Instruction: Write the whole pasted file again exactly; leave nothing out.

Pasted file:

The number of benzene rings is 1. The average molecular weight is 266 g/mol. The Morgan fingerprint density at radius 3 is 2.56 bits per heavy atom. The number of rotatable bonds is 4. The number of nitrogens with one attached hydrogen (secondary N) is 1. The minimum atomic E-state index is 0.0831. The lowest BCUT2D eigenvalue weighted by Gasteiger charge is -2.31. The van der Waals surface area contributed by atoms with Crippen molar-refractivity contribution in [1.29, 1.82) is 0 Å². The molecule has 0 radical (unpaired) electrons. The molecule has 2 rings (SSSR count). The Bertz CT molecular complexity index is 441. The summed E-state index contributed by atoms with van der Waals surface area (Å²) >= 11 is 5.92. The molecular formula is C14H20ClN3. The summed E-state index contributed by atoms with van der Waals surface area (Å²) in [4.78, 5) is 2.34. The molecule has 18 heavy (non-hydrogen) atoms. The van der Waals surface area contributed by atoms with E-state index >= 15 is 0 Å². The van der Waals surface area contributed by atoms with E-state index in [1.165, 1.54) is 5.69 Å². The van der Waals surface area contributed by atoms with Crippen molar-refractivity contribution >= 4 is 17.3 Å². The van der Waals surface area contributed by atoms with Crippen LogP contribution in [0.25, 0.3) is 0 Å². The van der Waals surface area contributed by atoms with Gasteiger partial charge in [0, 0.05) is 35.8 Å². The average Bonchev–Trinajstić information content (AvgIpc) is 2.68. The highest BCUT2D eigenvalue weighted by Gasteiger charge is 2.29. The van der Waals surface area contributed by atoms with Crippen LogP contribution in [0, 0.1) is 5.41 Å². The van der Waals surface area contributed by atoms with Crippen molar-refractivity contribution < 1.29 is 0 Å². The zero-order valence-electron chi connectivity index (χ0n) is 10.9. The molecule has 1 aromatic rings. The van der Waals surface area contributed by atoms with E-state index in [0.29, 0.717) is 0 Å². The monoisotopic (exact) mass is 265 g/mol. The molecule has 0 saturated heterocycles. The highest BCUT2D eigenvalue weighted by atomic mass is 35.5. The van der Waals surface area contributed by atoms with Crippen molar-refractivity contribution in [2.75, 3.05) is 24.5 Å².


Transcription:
The number of benzene rings is 1. The average molecular weight is 266 g/mol. The Morgan fingerprint density at radius 3 is 2.56 bits per heavy atom. The number of rotatable bonds is 4. The number of nitrogens with one attached hydrogen (secondary N) is 1. The minimum atomic E-state index is 0.0831. The lowest BCUT2D eigenvalue weighted by Gasteiger charge is -2.31. The van der Waals surface area contributed by atoms with Crippen molar-refractivity contribution in [1.29, 1.82) is 0 Å². The molecule has 0 radical (unpaired) electrons. The molecule has 2 rings (SSSR count). The Bertz CT molecular complexity index is 441. The summed E-state index contributed by atoms with van der Waals surface area (Å²) >= 11 is 5.92. The molecular formula is C14H20ClN3. The summed E-state index contributed by atoms with van der Waals surface area (Å²) in [4.78, 5) is 2.34. The molecule has 18 heavy (non-hydrogen) atoms. The van der Waals surface area contributed by atoms with E-state index >= 15 is 0 Å². The van der Waals surface area contributed by atoms with E-state index in [1.165, 1.54) is 5.69 Å². The van der Waals surface area contributed by atoms with Crippen molar-refractivity contribution >= 4 is 17.3 Å². The van der Waals surface area contributed by atoms with Crippen LogP contribution in [0.25, 0.3) is 0 Å². The van der Waals surface area contributed by atoms with Gasteiger partial charge in [0, 0.05) is 35.8 Å². The average Bonchev–Trinajstić information content (AvgIpc) is 2.68. The highest BCUT2D eigenvalue weighted by Gasteiger charge is 2.29. The van der Waals surface area contributed by atoms with Crippen LogP contribution in [0, 0.1) is 5.41 Å². The van der Waals surface area contributed by atoms with Crippen molar-refractivity contribution < 1.29 is 0 Å². The zero-order valence-electron chi connectivity index (χ0n) is 10.9. The molecule has 1 aromatic rings. The van der Waals surface area contributed by atoms with E-state index in [0.29, 0.717) is 0 Å². The monoisotopic (exact) mass is 265 g/mol. The molecule has 0 saturated heterocycles. The highest BCUT2D eigenvalue weighted by atomic mass is 35.5. The van der Waals surface area contributed by atoms with Crippen molar-refractivity contribution in [2.75, 3.05) is 24.5 Å².